It can't hurt to confide in your new beau, but ultimately your past is your business only, according to a psychiatrist.
Q: I overcame an eating disorder in high school, but I haven't told the man I'm dating. Do I have to?
A: No, you don't. Your past is your past, and ultimately you get to be the judge of what details you share with anyone. Also, if the eating disorder wasn't a substantial issue for you, perhaps because it was mild and short-lived, you might not consider it a major part of who you are now. However, if you view that challenge as an important chapter in your life, or if you're worried the disordered eating could return, then it might be worth bringing up.
Broaching a very personal subject like this is often easier said than done; it's normal to feel some fear at the idea of revealing something that makes you vulnerable. Remind yourself that everyone has issues they need to contend with. Sharing these less-than-perfect aspects of ourselves is part of what builds intimacy, closeness, and trust. Plus, withholding a piece of yourself out of fear it would hurt the relationship if the other person knew may leave you feeling isolated and unhappy. Tell him there's something personal you'd like to share, then make sure to explain that you take full ownership of the situation and it's not his job to counsel or watch over you. (In fact, I recommend against ever having a significant other monitor you if you're still recovering; it can create friction and codependency.) Here's the way I look at it: It's highly unlikely that a guy you care about would act judgmental or want to call it quits due to a mental health issue in your past. But if that turns out to be the case, it's better to know sooner rather than later.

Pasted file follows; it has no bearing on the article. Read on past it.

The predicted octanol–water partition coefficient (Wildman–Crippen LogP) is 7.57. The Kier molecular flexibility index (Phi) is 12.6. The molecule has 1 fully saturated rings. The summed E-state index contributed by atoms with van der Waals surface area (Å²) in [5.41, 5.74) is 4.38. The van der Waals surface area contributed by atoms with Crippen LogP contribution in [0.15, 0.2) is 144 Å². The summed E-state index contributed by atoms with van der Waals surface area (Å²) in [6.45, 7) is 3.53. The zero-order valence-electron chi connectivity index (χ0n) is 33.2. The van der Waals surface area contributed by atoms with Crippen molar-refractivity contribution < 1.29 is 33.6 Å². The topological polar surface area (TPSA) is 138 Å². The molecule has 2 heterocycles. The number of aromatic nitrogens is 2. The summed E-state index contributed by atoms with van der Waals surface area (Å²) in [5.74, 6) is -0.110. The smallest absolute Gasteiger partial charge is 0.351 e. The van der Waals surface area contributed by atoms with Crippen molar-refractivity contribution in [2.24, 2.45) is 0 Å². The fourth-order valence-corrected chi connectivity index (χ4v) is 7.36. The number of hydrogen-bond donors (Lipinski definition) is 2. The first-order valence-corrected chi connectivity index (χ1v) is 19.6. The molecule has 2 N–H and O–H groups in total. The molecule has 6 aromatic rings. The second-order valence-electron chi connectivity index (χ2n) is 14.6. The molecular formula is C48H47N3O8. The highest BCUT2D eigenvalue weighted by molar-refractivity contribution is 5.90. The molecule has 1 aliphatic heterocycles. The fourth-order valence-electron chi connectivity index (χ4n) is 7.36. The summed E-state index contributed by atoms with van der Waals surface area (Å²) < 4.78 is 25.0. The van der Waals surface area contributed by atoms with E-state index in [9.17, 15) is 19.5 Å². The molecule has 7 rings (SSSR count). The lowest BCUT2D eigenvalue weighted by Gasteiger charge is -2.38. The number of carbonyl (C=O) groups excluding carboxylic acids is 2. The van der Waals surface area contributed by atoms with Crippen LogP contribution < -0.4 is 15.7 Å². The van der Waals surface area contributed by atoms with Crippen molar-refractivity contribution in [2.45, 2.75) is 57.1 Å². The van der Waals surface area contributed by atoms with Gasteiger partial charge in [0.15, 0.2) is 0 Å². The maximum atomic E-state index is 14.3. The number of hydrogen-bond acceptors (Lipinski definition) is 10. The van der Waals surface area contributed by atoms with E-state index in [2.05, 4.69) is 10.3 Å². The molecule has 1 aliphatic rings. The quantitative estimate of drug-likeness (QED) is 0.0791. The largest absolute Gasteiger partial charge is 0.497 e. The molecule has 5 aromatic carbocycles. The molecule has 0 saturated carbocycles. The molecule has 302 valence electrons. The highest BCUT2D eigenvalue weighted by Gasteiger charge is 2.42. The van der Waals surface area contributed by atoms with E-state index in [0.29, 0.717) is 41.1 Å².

Gail Saltz, MD, is a psychiatrist and television commentator in New York City who specializes in health, sex, and relationships.